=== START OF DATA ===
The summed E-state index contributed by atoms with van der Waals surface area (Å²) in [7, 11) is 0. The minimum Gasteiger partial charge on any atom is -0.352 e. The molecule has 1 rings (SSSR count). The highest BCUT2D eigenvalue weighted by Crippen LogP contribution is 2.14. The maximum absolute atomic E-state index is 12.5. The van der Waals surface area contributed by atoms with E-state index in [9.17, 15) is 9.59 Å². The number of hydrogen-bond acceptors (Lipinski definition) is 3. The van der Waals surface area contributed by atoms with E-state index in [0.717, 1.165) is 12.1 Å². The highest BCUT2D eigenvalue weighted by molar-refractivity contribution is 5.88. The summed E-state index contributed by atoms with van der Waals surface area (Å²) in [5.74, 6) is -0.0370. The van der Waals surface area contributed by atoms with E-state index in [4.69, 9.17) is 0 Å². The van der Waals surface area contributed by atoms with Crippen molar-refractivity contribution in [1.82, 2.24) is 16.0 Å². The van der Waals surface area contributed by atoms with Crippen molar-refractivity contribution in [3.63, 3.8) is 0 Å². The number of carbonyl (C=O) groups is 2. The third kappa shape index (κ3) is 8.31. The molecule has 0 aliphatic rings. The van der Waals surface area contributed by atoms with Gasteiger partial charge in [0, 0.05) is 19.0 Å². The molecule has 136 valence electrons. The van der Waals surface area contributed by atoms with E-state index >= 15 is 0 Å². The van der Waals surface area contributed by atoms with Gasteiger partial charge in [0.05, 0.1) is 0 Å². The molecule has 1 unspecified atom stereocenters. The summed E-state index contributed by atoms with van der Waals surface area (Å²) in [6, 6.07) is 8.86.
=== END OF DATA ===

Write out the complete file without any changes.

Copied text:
The summed E-state index contributed by atoms with van der Waals surface area (Å²) in [7, 11) is 0. The minimum Gasteiger partial charge on any atom is -0.352 e. The molecule has 1 rings (SSSR count). The highest BCUT2D eigenvalue weighted by Crippen LogP contribution is 2.14. The maximum absolute atomic E-state index is 12.5. The van der Waals surface area contributed by atoms with E-state index in [9.17, 15) is 9.59 Å². The number of hydrogen-bond acceptors (Lipinski definition) is 3. The van der Waals surface area contributed by atoms with E-state index in [0.717, 1.165) is 12.1 Å². The highest BCUT2D eigenvalue weighted by molar-refractivity contribution is 5.88. The summed E-state index contributed by atoms with van der Waals surface area (Å²) in [5.74, 6) is -0.0370. The van der Waals surface area contributed by atoms with E-state index in [4.69, 9.17) is 0 Å². The van der Waals surface area contributed by atoms with Crippen molar-refractivity contribution in [1.82, 2.24) is 16.0 Å². The van der Waals surface area contributed by atoms with Crippen molar-refractivity contribution in [3.63, 3.8) is 0 Å². The number of carbonyl (C=O) groups is 2. The third kappa shape index (κ3) is 8.31. The molecule has 0 aliphatic rings. The van der Waals surface area contributed by atoms with Gasteiger partial charge in [0, 0.05) is 19.0 Å². The molecule has 136 valence electrons. The van der Waals surface area contributed by atoms with E-state index >= 15 is 0 Å². The van der Waals surface area contributed by atoms with Gasteiger partial charge in [0.05, 0.1) is 0 Å². The molecule has 1 unspecified atom stereocenters. The summed E-state index contributed by atoms with van der Waals surface area (Å²) in [6, 6.07) is 8.86.